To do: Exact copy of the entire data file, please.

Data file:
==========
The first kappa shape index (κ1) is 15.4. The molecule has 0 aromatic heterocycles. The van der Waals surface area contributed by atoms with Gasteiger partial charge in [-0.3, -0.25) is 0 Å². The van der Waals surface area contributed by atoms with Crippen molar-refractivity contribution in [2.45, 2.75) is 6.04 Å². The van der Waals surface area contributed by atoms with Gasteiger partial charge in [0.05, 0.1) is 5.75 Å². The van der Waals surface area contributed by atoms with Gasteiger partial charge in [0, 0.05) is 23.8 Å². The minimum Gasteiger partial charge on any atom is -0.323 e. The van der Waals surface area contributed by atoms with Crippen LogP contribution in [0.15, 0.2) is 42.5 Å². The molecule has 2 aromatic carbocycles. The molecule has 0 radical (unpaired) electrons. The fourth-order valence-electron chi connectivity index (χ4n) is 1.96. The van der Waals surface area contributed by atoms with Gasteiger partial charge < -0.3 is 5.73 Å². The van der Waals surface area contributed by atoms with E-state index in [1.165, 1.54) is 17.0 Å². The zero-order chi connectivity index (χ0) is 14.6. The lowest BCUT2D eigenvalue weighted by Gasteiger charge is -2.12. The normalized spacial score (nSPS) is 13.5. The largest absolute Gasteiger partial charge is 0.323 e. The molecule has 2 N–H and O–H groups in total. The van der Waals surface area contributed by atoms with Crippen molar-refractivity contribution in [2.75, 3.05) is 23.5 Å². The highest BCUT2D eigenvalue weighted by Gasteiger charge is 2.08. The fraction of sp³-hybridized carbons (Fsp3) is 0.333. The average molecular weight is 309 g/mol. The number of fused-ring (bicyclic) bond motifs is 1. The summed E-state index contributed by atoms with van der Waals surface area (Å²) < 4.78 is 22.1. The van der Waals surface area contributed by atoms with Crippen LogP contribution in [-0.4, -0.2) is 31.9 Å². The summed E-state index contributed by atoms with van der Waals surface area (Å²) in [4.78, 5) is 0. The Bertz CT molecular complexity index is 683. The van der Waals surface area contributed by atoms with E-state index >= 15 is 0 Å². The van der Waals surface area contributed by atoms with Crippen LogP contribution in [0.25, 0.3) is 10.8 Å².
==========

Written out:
The first kappa shape index (κ1) is 15.4. The molecule has 0 aromatic heterocycles. The van der Waals surface area contributed by atoms with Gasteiger partial charge in [-0.3, -0.25) is 0 Å². The van der Waals surface area contributed by atoms with Crippen molar-refractivity contribution in [2.45, 2.75) is 6.04 Å². The van der Waals surface area contributed by atoms with Gasteiger partial charge in [0.05, 0.1) is 5.75 Å². The van der Waals surface area contributed by atoms with Gasteiger partial charge in [0, 0.05) is 23.8 Å². The minimum Gasteiger partial charge on any atom is -0.323 e. The van der Waals surface area contributed by atoms with Crippen LogP contribution in [0.15, 0.2) is 42.5 Å². The molecule has 2 aromatic carbocycles. The molecule has 0 radical (unpaired) electrons. The fourth-order valence-electron chi connectivity index (χ4n) is 1.96. The van der Waals surface area contributed by atoms with Gasteiger partial charge < -0.3 is 5.73 Å². The van der Waals surface area contributed by atoms with E-state index in [1.165, 1.54) is 17.0 Å². The zero-order chi connectivity index (χ0) is 14.6. The lowest BCUT2D eigenvalue weighted by Gasteiger charge is -2.12. The normalized spacial score (nSPS) is 13.5. The largest absolute Gasteiger partial charge is 0.323 e. The molecule has 2 N–H and O–H groups in total. The van der Waals surface area contributed by atoms with Crippen molar-refractivity contribution in [2.75, 3.05) is 23.5 Å². The highest BCUT2D eigenvalue weighted by Gasteiger charge is 2.08. The fraction of sp³-hybridized carbons (Fsp3) is 0.333. The average molecular weight is 309 g/mol. The number of fused-ring (bicyclic) bond motifs is 1. The summed E-state index contributed by atoms with van der Waals surface area (Å²) < 4.78 is 22.1. The van der Waals surface area contributed by atoms with Crippen LogP contribution in [-0.4, -0.2) is 31.9 Å². The summed E-state index contributed by atoms with van der Waals surface area (Å²) in [4.78, 5) is 0. The Bertz CT molecular complexity index is 683. The van der Waals surface area contributed by atoms with E-state index >= 15 is 0 Å². The van der Waals surface area contributed by atoms with Crippen LogP contribution in [0.25, 0.3) is 10.8 Å².